It’s almost as if Bill Moyers was reading my mind because on the same day that I wrote my long diatribe on human shields and collateral damage, Moyers discussed “America’s Policy of Air Bombing” with former Pentagon official Pierre Sprey and Marilyn Young (author of Bombing Civilians: A Twentieth Century History). In his introduction, Moyers says,
The bombing of civilians from the sky is an old and questionable practice, argued over since the moment the military began to fly. It was deliberate strategy in World Wars I and II. American presidents approved it in Korea and extensively in Vietnam, again in the first Gulf War, then in Bosnia and Kosovo, and six years ago during the campaign of “shock and awe” over Iraq.
But what lifted those reports last weekend out of the routine is the simple fact that for the first time the air strikes occurred on President Obama’s watch. As he said during his campaign, and as Secretary of Defense Gates reaffirmed this week, Obama is escalating America’s military presence in Afghanistan. He may increase it to as many as 60,000 troops this year.
Both Sprey and Young express their concerns and disappointment about Obama’s Afghanistan policy and the backwardness and counter-productivity of the very premise of the “War on Terror”. Continue reading
Filed under Essays, Obama 44
I just realized that the solution is not with the U.S. tax payers, but Exxon Mobile. That’s right, we should get Exxon Mobile to pay for the stimulus. Think about it. We have already given Exxon Mobil hundreds of millions in tax breaks and incentives (we almost gave them free range to our coast lines), and we handed them our entire U.S. armed forces, including 4,000 dead and thousands wounded. After billions of dollars to fund the war, oil prices sky-rocketed and the economy sank and then the banks crashed. But Exxon Mobil reported once again record profits. If anyone has benefited from the Bush presidency’s intervention into the free market, it’s been Exxon Mobil. So now I think it’s payback time. Let’s call it corporate citizenship.
Believe it or not, there is a similarity between Bush’s War on Terror and Obama’s proposed stimulus package. Back in 2001 after 9/11, the country faced an unprecedented national crisis. President Bush asked for a series of reactionary measures and by in large he was shown bipartisan deference. Flash forwards to today’s economic crisis, and President Obama is also asking for drastic measures for the unprecedented crisis. But this time, the president has encountered overwhelming partisan dissent from House Republicans.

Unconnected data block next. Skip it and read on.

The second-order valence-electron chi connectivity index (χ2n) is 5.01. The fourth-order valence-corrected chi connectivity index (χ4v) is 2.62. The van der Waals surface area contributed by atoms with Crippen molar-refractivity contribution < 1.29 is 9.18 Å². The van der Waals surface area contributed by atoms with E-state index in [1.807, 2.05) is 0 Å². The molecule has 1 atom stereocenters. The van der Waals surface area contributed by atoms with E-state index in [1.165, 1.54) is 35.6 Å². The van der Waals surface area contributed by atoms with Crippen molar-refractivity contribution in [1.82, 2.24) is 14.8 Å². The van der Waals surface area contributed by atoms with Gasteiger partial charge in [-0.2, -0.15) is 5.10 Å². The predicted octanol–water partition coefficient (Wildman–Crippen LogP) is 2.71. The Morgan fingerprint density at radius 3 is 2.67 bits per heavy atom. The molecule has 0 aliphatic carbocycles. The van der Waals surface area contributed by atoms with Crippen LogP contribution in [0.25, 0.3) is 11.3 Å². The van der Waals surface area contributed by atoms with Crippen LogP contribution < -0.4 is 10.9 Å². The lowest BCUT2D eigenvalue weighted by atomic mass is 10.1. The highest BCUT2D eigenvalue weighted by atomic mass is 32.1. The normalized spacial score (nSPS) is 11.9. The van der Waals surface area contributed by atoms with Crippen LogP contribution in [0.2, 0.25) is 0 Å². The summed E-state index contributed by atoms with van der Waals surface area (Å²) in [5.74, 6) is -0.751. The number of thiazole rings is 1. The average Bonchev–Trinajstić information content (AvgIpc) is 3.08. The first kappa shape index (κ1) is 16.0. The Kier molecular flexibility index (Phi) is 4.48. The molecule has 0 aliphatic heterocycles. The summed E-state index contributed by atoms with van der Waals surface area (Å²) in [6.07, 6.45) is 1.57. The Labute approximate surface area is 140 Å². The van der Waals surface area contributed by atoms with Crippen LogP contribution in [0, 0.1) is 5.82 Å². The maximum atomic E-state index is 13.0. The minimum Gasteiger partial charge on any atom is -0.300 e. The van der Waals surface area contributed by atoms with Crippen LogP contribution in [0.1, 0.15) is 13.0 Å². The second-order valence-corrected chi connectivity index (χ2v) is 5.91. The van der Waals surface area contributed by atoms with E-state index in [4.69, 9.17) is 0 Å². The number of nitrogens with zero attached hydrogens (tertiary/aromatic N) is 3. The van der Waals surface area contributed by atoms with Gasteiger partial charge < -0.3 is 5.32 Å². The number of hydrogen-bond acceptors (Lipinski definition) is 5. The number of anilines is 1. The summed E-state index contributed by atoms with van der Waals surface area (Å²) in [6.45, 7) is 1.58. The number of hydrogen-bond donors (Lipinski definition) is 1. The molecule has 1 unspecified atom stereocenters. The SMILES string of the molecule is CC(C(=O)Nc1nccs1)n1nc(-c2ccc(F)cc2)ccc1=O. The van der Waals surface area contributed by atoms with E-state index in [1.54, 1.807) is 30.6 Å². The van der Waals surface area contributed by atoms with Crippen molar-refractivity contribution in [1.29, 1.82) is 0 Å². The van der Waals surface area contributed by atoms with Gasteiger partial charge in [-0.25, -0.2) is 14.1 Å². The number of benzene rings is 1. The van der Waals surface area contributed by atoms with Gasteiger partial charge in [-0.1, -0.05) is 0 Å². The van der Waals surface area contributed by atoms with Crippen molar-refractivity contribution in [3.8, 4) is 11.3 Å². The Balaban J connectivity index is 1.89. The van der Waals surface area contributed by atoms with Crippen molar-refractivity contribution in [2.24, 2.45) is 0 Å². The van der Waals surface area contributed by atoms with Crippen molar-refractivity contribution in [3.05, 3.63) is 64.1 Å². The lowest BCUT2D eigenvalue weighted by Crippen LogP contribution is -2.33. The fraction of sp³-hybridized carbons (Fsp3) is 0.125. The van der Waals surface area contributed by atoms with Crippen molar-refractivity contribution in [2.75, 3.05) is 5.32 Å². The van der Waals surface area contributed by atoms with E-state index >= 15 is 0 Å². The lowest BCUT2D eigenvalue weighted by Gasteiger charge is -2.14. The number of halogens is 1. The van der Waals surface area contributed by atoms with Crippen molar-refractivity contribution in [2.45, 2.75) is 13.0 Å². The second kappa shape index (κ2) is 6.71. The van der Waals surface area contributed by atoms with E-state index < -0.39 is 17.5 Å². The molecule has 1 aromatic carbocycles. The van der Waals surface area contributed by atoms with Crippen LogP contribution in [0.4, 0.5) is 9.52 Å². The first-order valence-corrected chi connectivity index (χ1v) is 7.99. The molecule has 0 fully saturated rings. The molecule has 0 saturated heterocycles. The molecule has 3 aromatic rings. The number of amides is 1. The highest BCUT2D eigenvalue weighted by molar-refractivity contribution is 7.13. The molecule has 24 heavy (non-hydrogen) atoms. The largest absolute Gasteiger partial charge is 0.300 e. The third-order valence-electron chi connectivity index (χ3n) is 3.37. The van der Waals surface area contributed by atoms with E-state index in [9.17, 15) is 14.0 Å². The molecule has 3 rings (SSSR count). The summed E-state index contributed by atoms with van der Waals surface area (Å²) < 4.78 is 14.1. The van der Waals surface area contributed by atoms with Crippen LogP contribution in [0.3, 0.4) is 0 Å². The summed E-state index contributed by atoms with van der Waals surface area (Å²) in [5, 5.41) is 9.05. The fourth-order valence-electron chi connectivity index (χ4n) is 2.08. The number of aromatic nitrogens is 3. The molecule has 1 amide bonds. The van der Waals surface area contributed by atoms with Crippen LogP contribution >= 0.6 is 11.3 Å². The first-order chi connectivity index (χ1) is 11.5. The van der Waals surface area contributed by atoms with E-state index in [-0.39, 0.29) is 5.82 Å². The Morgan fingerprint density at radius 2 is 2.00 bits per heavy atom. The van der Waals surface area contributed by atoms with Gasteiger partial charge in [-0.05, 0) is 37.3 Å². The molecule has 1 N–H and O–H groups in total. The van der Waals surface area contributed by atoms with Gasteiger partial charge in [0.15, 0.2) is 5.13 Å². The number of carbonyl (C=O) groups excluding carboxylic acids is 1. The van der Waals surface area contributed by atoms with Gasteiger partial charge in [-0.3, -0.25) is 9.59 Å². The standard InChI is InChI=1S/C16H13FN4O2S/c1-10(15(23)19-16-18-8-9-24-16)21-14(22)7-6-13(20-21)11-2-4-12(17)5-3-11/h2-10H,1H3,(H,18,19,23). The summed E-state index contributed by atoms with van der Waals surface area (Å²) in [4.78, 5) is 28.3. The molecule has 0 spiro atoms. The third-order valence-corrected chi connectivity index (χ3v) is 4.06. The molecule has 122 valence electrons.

Had anyone voted against the Patriot Bill, domestic surveillance or the War(s), the Republicans would have questioned their patriotism. So what’s the story today? Don’t the Republicans believe in the severity of the economic crisis, or are they simply playing petty partisanship? As we all know, they cannot honestly believe that tax relief is the answer. Continue reading
Filed under Essays, Obama 44
I was just reading Michael Gerson’s article “Tackling a Fallacy in Gaza” which positively likens Israel’s actions in Gaza to the success of the surge in Iraq and summarily dismisses the civilian tragedy in Gaza as the fault of Hamas’ use of human shields. Gerson writes,
This augury of futility was wrong. Israeli forces, responding to an intolerable provocation, inflicted lopsided casualties on Hamas, which displayed a discrediting combination of cowardice and brutality. Hamas fighters used civilians as shields instead of shielding civilians — and some Palestinians seemed to resent it. Hamas leaders hid in the basements of hospitals while ordering public executions for Palestinian rivals, acting more like members of a criminal gang than a nationalist movement. Allies such as Iran, Syria and Hezbollah provided little practical help to Hamas, probably calculating that its rocket campaign against Israel was suicidal or at least foolishly premature. The international boycott against Hamas is holding. And the scale of missile attacks on Israeli citizens has been dramatically reduced.